Moffat County Tourism Association board of directors updated on mill levy, events
CRAIG — The Moffat County Tourism Association received updates from event organizers and representatives from the Museum of Northwest Colorado and Moffat County Libraries during its regular meeting, held Wednesday, Sept. 12, at Bank of Colorado.
Museum of Northwest Colorado Assistant Director Paul Knowles offered an update on the November mill levy ballot measure, which is intended to help support the library and museum — both of which were hit hard by recent county budget cuts. Both are in the midst of an information campaign to inform Moffat County voters about what the mill levy would mean for both entities.
Knowles said the campaign is designed to let residents know what the museum and library do for the county. So far, they have traveled to Dinosaur to meet with the town council there.
MCTA board chair John Husband asked if there is a sunset on the mill levy, and Knowles responded there isn’t.
“The main reason is, if both (the library and museums) are this vital to the community going forward, then let’s not go through this every five or 10 years,” Knowles said.
He added that a sense of stability is crucial to the museum and that the recent financial uncertainty has taken a toll on donations. Adding a sunset clause to the ballot measure, he said, would bely that stability, hindering the museum’s ability to operate effectively.
Moffat County Libraries director Sherry Sampson said the library’s three branches saw 83,000 visitors in 2018, a 14-percent increase from the previous year. She added the library currently has 7,800 card holders, representing about 60 percent of the county’s population. She said the library has much to offer to the county, adding that a thriving public library is a cornerstone of any healthy community.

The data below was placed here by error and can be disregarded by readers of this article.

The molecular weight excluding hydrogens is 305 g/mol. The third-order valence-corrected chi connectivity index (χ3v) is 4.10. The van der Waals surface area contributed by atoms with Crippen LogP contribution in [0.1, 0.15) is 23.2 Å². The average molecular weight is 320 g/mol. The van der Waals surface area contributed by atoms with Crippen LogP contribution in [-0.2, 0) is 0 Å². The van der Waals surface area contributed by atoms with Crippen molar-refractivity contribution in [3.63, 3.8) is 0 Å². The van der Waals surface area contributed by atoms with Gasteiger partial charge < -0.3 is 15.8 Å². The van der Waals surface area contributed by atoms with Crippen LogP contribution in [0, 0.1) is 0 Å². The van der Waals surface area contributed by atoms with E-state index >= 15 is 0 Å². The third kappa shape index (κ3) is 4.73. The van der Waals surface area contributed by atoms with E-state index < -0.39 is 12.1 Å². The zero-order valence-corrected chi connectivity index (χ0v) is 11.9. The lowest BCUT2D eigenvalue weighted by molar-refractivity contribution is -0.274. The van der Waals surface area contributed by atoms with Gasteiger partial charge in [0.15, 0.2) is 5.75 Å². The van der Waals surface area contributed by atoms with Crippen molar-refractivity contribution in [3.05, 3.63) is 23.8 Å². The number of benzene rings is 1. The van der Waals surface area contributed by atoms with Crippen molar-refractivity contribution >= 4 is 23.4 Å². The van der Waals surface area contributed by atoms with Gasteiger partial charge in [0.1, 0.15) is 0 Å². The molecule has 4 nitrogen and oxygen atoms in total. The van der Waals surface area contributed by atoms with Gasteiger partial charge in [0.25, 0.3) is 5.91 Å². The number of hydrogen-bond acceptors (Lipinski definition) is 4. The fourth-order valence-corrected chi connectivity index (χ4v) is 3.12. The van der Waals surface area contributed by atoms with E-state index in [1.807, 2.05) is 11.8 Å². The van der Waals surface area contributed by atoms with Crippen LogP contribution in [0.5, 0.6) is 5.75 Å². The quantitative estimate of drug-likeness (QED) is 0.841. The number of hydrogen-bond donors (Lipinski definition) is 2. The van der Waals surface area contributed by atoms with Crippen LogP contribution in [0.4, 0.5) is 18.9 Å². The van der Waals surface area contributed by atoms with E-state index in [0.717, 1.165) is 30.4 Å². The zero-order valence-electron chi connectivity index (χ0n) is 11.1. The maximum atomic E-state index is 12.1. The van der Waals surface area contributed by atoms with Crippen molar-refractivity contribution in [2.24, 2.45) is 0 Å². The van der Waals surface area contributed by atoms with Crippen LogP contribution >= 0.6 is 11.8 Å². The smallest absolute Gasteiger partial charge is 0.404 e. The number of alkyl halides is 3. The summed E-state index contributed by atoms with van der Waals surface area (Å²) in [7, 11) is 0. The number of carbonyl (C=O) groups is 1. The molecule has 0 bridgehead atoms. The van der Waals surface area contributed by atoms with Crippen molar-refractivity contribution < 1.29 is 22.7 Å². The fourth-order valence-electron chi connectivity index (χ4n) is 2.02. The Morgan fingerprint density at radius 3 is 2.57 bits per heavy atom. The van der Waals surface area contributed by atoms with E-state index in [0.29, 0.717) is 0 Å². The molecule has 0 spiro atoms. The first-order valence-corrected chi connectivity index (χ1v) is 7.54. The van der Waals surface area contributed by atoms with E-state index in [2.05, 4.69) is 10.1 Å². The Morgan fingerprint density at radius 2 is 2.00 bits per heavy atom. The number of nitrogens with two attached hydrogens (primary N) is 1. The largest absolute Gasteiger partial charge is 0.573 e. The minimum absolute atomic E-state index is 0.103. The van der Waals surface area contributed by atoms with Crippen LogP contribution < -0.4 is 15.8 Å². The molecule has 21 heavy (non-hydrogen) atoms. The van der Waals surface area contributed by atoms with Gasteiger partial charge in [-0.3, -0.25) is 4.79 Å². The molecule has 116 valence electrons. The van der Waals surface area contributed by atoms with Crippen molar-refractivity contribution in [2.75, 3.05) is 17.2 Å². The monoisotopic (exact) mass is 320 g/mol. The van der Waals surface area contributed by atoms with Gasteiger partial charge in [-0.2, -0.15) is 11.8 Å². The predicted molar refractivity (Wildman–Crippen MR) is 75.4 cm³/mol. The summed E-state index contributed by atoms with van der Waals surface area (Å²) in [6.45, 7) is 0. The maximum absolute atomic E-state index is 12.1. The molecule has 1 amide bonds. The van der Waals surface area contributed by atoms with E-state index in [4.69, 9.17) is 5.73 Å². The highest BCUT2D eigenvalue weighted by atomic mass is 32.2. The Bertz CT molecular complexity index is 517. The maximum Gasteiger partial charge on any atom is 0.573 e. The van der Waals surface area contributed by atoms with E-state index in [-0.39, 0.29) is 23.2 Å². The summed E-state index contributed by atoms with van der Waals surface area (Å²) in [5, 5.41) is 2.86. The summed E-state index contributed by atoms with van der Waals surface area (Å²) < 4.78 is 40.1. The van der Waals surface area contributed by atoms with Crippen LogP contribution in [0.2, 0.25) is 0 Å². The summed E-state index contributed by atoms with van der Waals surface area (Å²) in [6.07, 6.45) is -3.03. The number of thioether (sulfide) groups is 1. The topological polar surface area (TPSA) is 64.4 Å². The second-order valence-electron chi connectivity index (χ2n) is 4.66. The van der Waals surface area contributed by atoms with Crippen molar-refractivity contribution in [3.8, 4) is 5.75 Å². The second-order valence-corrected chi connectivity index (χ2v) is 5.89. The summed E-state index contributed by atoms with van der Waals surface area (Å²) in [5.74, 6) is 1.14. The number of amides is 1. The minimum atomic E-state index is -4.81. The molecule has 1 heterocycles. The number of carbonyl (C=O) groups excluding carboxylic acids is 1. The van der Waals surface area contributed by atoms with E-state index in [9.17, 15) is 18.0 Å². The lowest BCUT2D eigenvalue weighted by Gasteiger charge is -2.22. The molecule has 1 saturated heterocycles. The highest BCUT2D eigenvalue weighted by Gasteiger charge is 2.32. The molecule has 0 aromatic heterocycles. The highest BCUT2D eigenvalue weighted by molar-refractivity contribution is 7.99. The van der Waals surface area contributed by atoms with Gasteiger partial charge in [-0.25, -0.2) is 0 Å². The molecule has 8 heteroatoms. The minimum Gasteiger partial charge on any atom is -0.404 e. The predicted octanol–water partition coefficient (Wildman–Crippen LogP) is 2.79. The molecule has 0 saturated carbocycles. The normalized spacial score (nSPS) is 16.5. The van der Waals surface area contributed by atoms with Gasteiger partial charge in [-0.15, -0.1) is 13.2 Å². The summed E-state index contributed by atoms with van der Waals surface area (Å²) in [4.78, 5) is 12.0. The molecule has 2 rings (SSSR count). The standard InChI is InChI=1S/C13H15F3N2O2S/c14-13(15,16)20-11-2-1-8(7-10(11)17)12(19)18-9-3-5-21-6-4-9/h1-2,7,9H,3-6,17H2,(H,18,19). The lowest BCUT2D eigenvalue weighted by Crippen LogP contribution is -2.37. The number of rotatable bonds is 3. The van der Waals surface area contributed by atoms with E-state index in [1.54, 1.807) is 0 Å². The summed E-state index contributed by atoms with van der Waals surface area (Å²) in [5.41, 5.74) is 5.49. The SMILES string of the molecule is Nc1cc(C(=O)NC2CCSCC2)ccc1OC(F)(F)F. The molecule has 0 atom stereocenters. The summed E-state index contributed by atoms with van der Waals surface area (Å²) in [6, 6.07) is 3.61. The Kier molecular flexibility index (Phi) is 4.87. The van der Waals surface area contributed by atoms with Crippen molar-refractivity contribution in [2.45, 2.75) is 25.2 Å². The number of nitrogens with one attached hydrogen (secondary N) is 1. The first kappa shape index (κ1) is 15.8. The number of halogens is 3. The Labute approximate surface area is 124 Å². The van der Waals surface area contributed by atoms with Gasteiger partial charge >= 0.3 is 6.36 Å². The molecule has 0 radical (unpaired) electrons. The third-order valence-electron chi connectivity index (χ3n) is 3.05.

“If the museum and library are important today, then they will always be important in Moffat County,” Sampson said.
Dinosaur 100 organizer Mike Mathisen told the MCTA board he is looking to help revitalize area trails by holding a series of bike races. He said he is working with the Bureau of Land Management to remap the trails and hopes the process will be complete by June 2019, when he plans to hold the first bike race. He added he hopes this inaugural event will attract between 50 and 100 riders.
The second race, a foot race, would be held in July and run from Loudy-Simpson Park to Elk Springs.
Other races being considered include a 100-mile bike race with a 14-hour cutoff and a race in scenic locations around Moffat County, encompassing areas such as Loudy-Simpson, Elk Springs, and Juniper Mountain. Dinosaur 100 is looking for help from expert runners to test different parts of the trail to ensure some of the more intense races are safe for runners.
Dinosaur 100 isn’t allowed to promote the races until it receives a permit from the BLM, Mathisen said. It is, however, allowed to promote the trails, and Mathison said the group has already raised $25,000 to promote the trails for hiking. The trail races, he added, are a five-year project, with the goal of trying to attract at least 500 participants, in total.
The MCTA board also received reports from Moffat County Balloon Festival, Bear River Young Life Car Show, and Whittle the Wood Rendezvous representatives.
Contact David Tan at 970-875-1795 or dtan@CraigDailyPress.com.
Moffat County High School is on the lookout for a new head coach for the Bulldog wrestling program after this week.